Reducing On-The-Job Stress Improves The Classroom Experience
North American Precis Syndicate
The teacher's self-care is an important tool for providing a better classroom experience for students. (NAPS)
(NAPSI)—As with any helping profession, teaching can be a stressful
job—but teachers say the rewards are worth it.
Why They Gladly Teach
According to a University of Phoenix survey, K−12 teachers most
enjoy the interaction with children—with 68 percent citing seeing the
growth of students and 57 percent citing working with children in general as
their favorite part of the job.
How to Make Teaching Better
“Those who go into the teaching profession tend to have a passion
for it. It’s hard work and sometimes
thankless. Self-care is important,” said Pamela Roggeman,
academic dean for the College of Education at University of Phoenix. She offers
1. Don’t be afraid to ask for
help. Whether from the school principal, classroom parents or your
colleagues, a support system is important.
2. Request donations for the
classroom to relieve personal financial burden. Teachers often dig into
their own pockets to pay for classroom supplies. Ask parents for assistance
in collecting needed items.
3. Do small things every day to
take care of yourself. Have snacks on hand for those days when your lunch
break is interrupted. Look into short meditations or breathing exercises for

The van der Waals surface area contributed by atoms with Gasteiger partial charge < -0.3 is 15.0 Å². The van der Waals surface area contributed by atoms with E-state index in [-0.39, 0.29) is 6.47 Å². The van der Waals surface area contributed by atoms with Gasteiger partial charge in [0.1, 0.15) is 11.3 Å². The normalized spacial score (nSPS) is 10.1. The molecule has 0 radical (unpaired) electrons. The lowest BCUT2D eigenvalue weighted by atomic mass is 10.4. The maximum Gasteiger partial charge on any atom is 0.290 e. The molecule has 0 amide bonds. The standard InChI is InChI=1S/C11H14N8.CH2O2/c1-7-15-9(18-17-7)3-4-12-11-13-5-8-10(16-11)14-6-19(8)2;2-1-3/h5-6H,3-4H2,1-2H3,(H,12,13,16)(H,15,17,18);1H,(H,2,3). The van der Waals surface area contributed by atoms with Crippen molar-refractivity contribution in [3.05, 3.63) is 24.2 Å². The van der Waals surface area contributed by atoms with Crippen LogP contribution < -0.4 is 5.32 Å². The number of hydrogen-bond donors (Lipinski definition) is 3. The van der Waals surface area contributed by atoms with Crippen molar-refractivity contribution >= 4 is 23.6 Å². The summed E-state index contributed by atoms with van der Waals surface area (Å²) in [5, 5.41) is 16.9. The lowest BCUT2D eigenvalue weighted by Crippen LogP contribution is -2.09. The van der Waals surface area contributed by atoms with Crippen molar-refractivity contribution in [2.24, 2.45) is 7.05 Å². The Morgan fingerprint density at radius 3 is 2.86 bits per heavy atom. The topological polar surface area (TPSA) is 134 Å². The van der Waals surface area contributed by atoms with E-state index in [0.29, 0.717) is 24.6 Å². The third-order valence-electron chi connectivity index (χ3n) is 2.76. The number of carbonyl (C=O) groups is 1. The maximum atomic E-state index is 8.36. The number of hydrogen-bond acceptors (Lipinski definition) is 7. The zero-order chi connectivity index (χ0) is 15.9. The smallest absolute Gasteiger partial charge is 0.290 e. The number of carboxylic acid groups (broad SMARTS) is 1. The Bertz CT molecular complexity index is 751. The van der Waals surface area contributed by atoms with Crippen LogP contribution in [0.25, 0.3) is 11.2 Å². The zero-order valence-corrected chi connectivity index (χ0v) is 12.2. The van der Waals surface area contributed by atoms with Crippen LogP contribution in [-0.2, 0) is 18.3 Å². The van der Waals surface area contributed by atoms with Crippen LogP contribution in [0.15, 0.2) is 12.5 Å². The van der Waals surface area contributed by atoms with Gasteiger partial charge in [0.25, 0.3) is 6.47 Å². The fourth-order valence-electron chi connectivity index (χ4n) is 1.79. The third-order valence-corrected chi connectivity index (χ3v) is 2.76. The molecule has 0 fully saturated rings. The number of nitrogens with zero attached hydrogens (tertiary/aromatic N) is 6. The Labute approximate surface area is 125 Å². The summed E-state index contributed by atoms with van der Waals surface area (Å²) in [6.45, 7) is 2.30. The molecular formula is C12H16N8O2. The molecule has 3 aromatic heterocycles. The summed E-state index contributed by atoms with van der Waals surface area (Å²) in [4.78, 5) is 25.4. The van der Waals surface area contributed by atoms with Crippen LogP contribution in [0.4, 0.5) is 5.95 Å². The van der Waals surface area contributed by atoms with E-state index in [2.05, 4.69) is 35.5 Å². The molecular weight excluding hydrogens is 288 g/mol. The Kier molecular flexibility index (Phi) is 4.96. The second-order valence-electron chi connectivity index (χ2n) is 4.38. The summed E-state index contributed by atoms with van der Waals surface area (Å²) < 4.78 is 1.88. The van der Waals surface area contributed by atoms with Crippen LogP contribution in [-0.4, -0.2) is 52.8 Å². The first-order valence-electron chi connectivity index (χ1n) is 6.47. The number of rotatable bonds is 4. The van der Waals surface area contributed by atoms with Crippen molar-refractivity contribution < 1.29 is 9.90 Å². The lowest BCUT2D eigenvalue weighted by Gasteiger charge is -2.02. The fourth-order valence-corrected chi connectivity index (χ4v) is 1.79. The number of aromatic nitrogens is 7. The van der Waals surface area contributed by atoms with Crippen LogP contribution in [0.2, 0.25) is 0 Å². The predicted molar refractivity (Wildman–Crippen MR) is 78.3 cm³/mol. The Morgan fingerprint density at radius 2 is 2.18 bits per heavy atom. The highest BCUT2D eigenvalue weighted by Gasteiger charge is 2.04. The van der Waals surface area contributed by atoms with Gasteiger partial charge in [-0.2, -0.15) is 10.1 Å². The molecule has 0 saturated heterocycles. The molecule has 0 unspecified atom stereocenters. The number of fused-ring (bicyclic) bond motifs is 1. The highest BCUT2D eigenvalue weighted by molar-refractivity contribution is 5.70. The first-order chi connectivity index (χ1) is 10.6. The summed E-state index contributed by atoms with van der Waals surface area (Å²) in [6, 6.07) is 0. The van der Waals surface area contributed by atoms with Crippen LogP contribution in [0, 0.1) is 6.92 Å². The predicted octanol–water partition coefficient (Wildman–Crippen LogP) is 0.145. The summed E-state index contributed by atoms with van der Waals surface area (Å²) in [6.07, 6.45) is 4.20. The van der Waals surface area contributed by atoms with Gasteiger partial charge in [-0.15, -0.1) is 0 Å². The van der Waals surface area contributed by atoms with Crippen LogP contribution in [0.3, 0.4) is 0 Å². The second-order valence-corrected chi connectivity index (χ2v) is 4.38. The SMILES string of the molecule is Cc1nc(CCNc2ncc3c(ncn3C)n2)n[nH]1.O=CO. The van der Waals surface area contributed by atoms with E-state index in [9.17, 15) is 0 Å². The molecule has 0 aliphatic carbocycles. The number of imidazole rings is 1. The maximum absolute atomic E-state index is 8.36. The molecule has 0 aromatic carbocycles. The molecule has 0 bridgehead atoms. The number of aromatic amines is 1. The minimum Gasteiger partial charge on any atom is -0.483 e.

times when stress levels are higher.
4. Take time to recharge. Career
burnout can happen. Take a day off or a short break when you can and focus on
something you enjoy.
5. Make your classroom a place
where everyone can refocus. Remember
that your state of mind will guide your students. Try things students can
benefit from, too, such as mindful moments
throughout the day or even aromatherapy.
What Else You Can Do
Staying up to date on current trends can also help reduce on-the-job
stress. According to the survey, about half of the people who’ve been
teaching for at least five years say there are more leadership role
opportunities than in the past, but only 16 percent of all teachers gave
themselves an “A” when it comes to educational technology,
leaving room for growth in this area for many.
Many of those who feel that teaching may be their calling or are looking
to advance their career in education may care for information about
University of Phoenix teacher preparation programs, continuing teacher
education and professional development programs. They’re available on
the University of Phoenix website at www.phoenix.edu/education.
The University of Phoenix College of Education has been educating teachers
and school administrators for more than 30 years. It provides bachelor’s and master’s degree programs for
individuals who want to become teachers or current educators and
administrators seeking advanced degrees to strengthen their professional
knowledge. With education programs available throughout most of the U.S., it
has a distinct grasp of the national education picture and priorities for
teacher preparation. It’s just one way University of Phoenix helps
working adults. To learn about all the programs offered through the College
of Education, visit www.phoenix.edu/education.
““Those who go into the teaching profession
tend to have a passion for it. It’s hard work
and sometimes thankless. Self-care is important,” said Pamela Roggeman, Ed.D., academic dean for the College of Education at
University of Phoenix. http://bit.ly/2JVNAVs”
On the Net:North American Precis Syndicate, Inc.(NAPSI)